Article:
The National Transportation Safety Board (NTSB) issued a number of recommendations to the FAA on April 2 related to flare cueing issues on the Boeing MD-11. The Board said the airliner made 13 hard landings between 1994 and 2010. It wants the FAA and Boeing to determine the effectiveness of new systems to assist MD-11 pilots in making timely and appropriate inputs during the landing flare. The NTSB expects to see a formal report to help determine how useful a new system might be.
Last week the NTSB released a letter it received in mid-March from South Korea’s Aviation and Railway Accident Investigation Board (KARAIB) claiming that the pilots of Asiana Airlines Flight 214 were not totally responsible for the accident last July at San Francisco International Airport that killed three people and destroyed a Boeing 777.
A Finnish-registered Bombardier Challenger 300 climbing toward St. Petersburg, Russia, experienced an uncommanded pitch-up that injured two of the six people on board. The aircraft had just departed Moscow Sheremetyevo (UUEE) Airport for a charter flight on Dec. 23, 2010 and quickly returned to Moscow, where the injured were taken to hospital.
The FAA issued a special ATC procedure Notam last week for the upcoming Masters Golf Tournament in Augusta, Ga. The Notam becomes effective April 7 and requires slot reservations for any of the Augusta-area airports: Bush Field, Daniel Field, Aiken Municipal and Thomson-McDuffie County.
The UK’s Air Accidents Investigation Branch reported last week that the cause of the March 16 accident in which an Airbus Helicopters EC135T2i crashed into a busy pub in Glasgow is still unknown. “[The] investigation to date has not identified any technical malfunction that might account for the accident.
Hartwig Baier, 73, died early last month unexpectedly of a heart attack while on vacation in the Bahamas, depriving the button-down world of business aviation of one of its more colorful and highly regarded characters.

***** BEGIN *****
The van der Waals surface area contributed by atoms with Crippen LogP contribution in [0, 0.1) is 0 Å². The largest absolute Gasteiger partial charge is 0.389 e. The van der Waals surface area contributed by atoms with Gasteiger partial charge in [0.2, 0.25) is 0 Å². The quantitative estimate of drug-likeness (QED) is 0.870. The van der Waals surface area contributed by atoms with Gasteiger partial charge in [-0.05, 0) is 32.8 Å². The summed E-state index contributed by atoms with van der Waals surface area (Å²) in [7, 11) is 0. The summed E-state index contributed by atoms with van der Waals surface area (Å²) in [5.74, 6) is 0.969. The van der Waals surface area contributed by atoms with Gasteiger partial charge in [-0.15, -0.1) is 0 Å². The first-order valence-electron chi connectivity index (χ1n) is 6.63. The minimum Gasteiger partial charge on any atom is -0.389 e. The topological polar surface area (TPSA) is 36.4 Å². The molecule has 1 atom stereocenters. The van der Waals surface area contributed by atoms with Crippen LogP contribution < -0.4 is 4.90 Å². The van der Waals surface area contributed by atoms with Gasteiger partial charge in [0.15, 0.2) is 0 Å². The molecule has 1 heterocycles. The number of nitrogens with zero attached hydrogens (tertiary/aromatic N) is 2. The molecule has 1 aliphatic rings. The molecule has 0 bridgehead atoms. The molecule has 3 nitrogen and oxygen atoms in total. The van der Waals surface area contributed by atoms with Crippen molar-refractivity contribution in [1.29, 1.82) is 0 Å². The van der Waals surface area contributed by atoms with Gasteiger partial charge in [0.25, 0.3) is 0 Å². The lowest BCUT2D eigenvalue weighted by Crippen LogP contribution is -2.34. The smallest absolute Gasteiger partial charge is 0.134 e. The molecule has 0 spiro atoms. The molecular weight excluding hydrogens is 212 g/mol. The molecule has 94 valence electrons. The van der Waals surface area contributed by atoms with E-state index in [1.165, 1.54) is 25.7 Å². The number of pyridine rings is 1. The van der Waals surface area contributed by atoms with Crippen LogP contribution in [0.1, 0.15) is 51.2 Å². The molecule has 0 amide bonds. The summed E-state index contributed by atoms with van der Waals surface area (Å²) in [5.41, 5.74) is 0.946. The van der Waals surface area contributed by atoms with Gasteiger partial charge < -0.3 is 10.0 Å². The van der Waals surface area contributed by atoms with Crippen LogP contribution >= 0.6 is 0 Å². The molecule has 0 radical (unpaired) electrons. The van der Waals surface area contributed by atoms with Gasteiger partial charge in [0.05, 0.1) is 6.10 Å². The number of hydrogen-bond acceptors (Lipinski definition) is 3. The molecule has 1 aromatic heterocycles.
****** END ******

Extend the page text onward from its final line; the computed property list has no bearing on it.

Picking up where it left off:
Embraer expects to sell 295 business jets worth $13.5 billion over the next 10 years in the Middle East. According to the Brazilian manufacturer, Saudi Arabia and the United Arab Emirates now account for 61 percent of the active fleet in the region.
“The Middle East fleet is younger than the world average and accounts for 2 percent of the world’s total business jet fleet, equivalent to 360 aircraft,” said Marco Túlio Pellegrini, president and CEO of Embraer Executive Jets. “If including commercial jets, an Embraer airplane takes off every five minutes in the Middle East.”
The cloud over general aviation may not yet have a silver lining, but there are rays of sunshine from the increasing business use of all types of GA aircraft, which the FAA expects to expand at a faster pace than for purely personal and recreational transportation.
After growing rapidly for most of the past decade, and then slowing over the past few years, the overall general aviation aircraft market has recorded modest growth, according to the most recent shipment activity.
Concurrent with Women’s History month, Women in Aviation International, a non-profit member organization that promotes diversity and women’s integration into aviation and aerospace, held its largest conference ever at Lake Buena Vista, Fla.
King Schools, the flight instruction empire founded by John and Martha King, announced a pair of initiatives aimed at increasing the pilot population and enhancing the sense of community among those within it this week at the Sun ’n’ Fun Fly-In in Lakeland, Fla. A free eBook, So You Want to Learn to Fly, introduced at the show, covers all aspects of attaining a pilot’s license, written in a fun and easy-to-read style. The book is available through the King Schools website and iTunes book store.